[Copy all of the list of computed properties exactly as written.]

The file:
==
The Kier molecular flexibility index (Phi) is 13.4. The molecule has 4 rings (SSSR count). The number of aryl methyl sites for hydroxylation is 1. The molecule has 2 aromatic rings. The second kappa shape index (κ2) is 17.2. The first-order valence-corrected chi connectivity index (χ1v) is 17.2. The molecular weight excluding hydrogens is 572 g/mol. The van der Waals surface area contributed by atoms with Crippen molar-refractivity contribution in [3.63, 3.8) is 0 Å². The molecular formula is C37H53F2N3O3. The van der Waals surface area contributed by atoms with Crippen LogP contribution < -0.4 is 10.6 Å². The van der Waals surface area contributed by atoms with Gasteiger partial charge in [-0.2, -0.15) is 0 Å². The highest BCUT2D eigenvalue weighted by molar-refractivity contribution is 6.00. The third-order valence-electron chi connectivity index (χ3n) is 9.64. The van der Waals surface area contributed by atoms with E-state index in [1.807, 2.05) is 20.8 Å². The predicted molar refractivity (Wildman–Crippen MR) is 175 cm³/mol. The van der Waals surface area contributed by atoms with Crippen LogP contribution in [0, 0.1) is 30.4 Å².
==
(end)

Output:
The Kier molecular flexibility index (Phi) is 13.4. The molecule has 4 rings (SSSR count). The number of aryl methyl sites for hydroxylation is 1. The molecule has 2 aromatic rings. The second kappa shape index (κ2) is 17.2. The first-order valence-corrected chi connectivity index (χ1v) is 17.2. The molecular weight excluding hydrogens is 572 g/mol. The van der Waals surface area contributed by atoms with Crippen molar-refractivity contribution in [3.63, 3.8) is 0 Å². The molecular formula is C37H53F2N3O3. The van der Waals surface area contributed by atoms with Crippen LogP contribution < -0.4 is 10.6 Å². The van der Waals surface area contributed by atoms with Gasteiger partial charge in [-0.2, -0.15) is 0 Å². The highest BCUT2D eigenvalue weighted by molar-refractivity contribution is 6.00. The third-order valence-electron chi connectivity index (χ3n) is 9.64. The van der Waals surface area contributed by atoms with E-state index in [1.807, 2.05) is 20.8 Å². The predicted molar refractivity (Wildman–Crippen MR) is 175 cm³/mol. The van der Waals surface area contributed by atoms with Crippen LogP contribution in [0, 0.1) is 30.4 Å².